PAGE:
Category Archives: Dan’s Blog

God Sees Relationship Like We Do

Deciding whether or not to pursue intimacy with God has its rewards—and its consequences. Ask any parent. Ask them what they value most: an adult child who desires to be close for the sake of relationship itself, or one who relates to them either from obligation or from selfishness, motivated by the fear of losing some future benefit. They’ll tell you! The parents love both children the same. But which do you think will receive more of their attention? Which deserves their undivided companionship and support?

God is like that. How could He be pleased with those who pursue Him merely from self-interest or a sense of obligation? God sees it the same way we do. Though He doesn’t reject His children when they don’t show much interest in Him, just imagine how thrilled He must be with those whose motives are pure—who want Him just because He’s Dad.

Behaving Like Dead Men

“The law of the Spirit of life in Christ Jesus has set you free from the law of sin and death,” Paul tells us in Romans 8:1-4. It’s a spiritual law. We are no longer found guilty for sin. Jesus took that role upon Himself, making sin itself the culprit worthy of condemnation. When we were steeped in sin, we freely received God’s gift of grace.

Now that we are saved, we need not try to appease Him by attempting to keep the law, but to daily walk in the grace He has so abundantly provided. Colossians 2:6 says: “As you have received Christ Jesus the Lord, so walk in Him.” We need to start behaving like dead men—dead to law, that is, and as a result, dead to sin. Our life as believers is all about faith in what Jesus has done, regardless of the weakness of our flesh.

Do You Sense God Speaking?

We talk about the need for a personal devotional life. Interaction is what’s important. Both prayer and time in God’s word are most effective when it’s a two-way street. We must listen as well as speak. Only then do our devotions become the cornerstone for vibrant spiritual growth. God still speaks to His people, and learning to walk in intimacy with Him as a daily discipline increases the likelihood of hearing His voice.

Our life is never the same once we’ve heard God speak, especially when He does so in a way that addresses our personal circumstances. It changes us like nothing else can. And what’s great is that God wants to speak to us time and again as a natural part of a life built on closeness with Him. Have you sensed God speaking to you? If not, set yourself squarely in His path. You’ll hear Him!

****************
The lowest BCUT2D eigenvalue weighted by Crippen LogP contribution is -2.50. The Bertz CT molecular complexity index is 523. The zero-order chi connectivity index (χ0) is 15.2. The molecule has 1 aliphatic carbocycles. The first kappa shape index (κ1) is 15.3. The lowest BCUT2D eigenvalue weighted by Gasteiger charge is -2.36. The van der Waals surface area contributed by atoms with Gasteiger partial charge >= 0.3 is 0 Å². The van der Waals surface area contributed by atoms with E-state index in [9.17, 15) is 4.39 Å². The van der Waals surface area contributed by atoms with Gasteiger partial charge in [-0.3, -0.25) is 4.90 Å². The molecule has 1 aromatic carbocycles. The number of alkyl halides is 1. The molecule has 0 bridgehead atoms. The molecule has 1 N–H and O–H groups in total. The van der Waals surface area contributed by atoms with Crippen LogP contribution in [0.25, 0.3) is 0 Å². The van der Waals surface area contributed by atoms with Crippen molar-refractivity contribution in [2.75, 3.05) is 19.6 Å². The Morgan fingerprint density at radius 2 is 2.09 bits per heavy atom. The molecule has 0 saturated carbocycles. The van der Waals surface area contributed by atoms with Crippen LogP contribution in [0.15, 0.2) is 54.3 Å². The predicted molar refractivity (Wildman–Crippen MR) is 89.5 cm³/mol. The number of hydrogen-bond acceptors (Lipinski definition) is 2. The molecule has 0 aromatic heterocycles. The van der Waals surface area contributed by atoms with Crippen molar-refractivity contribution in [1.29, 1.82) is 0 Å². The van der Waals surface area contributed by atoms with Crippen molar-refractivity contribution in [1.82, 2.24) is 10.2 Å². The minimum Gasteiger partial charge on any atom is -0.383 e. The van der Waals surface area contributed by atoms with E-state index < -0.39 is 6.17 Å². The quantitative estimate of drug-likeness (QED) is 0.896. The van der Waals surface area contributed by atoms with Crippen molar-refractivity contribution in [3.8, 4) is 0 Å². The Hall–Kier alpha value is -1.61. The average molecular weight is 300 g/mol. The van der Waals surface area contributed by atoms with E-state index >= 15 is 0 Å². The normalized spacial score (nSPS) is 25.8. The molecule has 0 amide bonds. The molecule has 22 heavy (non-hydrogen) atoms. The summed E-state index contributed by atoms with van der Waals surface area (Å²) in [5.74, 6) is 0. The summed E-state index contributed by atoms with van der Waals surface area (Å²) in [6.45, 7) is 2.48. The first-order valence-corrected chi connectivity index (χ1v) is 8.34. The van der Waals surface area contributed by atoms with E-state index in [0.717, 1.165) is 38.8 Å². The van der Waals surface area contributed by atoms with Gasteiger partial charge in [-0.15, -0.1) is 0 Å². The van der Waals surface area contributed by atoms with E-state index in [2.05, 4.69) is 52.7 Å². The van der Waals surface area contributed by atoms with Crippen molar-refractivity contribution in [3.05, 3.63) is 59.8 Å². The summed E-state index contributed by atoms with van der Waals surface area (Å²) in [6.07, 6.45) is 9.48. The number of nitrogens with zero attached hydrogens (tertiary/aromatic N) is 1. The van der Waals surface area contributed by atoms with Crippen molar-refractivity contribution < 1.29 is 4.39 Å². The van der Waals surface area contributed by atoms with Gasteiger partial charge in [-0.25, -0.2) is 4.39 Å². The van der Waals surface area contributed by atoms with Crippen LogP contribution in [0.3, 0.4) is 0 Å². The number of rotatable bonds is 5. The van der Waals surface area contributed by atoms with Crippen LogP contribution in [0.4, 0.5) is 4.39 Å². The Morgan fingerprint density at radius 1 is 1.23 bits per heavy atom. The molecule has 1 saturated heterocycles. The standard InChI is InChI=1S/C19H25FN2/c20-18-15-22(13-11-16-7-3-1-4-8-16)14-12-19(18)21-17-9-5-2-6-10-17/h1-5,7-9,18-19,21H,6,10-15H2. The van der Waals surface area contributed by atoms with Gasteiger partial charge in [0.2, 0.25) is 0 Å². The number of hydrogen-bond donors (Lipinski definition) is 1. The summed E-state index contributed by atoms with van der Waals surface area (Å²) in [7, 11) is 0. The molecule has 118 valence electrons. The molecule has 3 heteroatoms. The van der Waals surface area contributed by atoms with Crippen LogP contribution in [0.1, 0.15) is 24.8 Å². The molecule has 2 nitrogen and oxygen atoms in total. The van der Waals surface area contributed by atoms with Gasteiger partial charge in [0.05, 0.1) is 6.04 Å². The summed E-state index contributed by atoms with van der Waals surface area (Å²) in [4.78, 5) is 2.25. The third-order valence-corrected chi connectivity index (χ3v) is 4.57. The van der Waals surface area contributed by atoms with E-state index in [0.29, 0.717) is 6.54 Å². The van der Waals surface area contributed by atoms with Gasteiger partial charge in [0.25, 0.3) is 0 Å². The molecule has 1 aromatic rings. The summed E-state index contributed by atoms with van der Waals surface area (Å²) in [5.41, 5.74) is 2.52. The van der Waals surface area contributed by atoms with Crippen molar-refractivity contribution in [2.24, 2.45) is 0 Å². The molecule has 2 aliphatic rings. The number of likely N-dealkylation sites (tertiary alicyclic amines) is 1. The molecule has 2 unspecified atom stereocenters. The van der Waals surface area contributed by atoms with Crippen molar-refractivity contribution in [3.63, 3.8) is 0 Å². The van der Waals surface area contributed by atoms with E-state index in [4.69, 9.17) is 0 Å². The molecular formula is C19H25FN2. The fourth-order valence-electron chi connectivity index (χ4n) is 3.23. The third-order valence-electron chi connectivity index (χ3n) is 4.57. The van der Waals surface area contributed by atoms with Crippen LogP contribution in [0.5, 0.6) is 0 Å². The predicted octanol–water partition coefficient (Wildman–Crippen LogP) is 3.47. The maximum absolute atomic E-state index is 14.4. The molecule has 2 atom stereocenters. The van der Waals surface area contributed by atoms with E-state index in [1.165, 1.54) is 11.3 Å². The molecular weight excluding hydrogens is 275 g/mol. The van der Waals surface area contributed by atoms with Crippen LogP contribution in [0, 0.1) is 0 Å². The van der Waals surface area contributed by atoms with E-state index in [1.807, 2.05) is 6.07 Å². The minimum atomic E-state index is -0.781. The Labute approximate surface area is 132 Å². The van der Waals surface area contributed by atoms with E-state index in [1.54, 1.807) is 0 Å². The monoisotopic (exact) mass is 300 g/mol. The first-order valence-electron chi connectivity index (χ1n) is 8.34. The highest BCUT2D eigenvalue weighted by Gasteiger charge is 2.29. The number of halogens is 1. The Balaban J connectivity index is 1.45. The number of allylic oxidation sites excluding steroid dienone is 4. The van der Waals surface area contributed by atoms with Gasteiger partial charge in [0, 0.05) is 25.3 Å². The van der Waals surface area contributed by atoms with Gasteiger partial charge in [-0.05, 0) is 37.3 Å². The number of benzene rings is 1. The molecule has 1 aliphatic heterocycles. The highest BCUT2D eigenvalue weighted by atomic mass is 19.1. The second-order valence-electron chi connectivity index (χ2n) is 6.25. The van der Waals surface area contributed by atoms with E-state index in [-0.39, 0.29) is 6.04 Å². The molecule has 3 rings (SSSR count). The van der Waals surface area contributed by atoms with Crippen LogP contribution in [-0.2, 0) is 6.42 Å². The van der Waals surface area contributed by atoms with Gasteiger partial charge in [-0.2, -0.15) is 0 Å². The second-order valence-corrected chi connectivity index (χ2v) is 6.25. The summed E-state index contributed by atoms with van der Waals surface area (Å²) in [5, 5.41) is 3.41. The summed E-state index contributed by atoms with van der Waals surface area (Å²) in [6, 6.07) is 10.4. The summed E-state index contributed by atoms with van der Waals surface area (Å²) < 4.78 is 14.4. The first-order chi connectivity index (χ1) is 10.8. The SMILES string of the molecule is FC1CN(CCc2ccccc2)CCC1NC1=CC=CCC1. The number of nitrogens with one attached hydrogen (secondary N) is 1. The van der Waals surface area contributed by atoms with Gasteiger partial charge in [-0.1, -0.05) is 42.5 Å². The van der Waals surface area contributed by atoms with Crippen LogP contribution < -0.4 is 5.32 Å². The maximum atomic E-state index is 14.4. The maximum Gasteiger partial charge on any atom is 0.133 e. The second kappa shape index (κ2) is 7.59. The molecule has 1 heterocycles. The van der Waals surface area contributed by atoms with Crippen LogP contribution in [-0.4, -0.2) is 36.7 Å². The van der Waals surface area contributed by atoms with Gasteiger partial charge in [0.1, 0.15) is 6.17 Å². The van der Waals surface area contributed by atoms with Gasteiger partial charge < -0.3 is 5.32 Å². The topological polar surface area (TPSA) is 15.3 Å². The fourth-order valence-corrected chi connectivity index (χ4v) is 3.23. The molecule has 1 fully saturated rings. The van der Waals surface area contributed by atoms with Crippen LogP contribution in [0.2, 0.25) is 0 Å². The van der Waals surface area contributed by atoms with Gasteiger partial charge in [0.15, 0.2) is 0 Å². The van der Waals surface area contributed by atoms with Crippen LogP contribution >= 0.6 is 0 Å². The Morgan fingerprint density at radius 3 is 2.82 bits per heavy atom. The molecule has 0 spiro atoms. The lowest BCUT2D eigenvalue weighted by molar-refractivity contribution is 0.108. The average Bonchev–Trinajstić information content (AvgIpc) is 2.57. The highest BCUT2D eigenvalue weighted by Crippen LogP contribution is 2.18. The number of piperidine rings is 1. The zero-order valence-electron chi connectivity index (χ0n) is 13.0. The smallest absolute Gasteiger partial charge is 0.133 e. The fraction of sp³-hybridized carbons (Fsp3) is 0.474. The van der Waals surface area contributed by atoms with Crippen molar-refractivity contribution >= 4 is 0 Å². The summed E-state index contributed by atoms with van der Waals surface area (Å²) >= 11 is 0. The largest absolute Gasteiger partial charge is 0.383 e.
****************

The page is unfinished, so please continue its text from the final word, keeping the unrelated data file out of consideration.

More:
Benefitting from our Failures

Can we benefit from our failures? Sure! Disgust over failure helps prod us toward the goal of resisting sin. Obviously we’ll never be sinless, but that mustn’t keep us from fleeing from temptation. God is here to help, and things will get better each time you make the right choice.  You must never allow sin to become an excuse for retreating from God. Let your sin drive you to Jesus rather than away from Him. Run to Him with it!

God knows and understands you. And He’s more than willing to work with a repentant heart. Satan leads you to believe that you can’t come back to God until you’ve cleaned up your act. But the cross has stripped him of any power to separate you from God. So you must never allow him to fool you into thinking that sin somehow puts up a barrier between you and Jesus.

From Free from the Power of Sin: the Keys to Growing in God in Spite of Yourself

Slaves of Righteousness

Something totally different makes us tick now that we are God’s children. Having become alive to God, we are now actually driven to serve Him—we have become “slaves of righteousness.” “The law of sin,” on the other hand, also remains an active force in our nature. This is why Paul calls himself a “wretched man,” needing to be “set free from the body of this death.”

But this isn’t a recipe for failure. Rather, it’s the foundation for victory, because now we’ve been given the ability to choose good through the power of the Spirit. So even though in my flesh I am doomed to serve the law of sin, my inner man is more than capable of serving the law of God. Paul says it well: “If Christ is in you, though the body is dead because of sin, yet the spirit is alive because of righteousness.”


From Free from the Power of Sin: the Keys to Growing in God in Spite of Yourself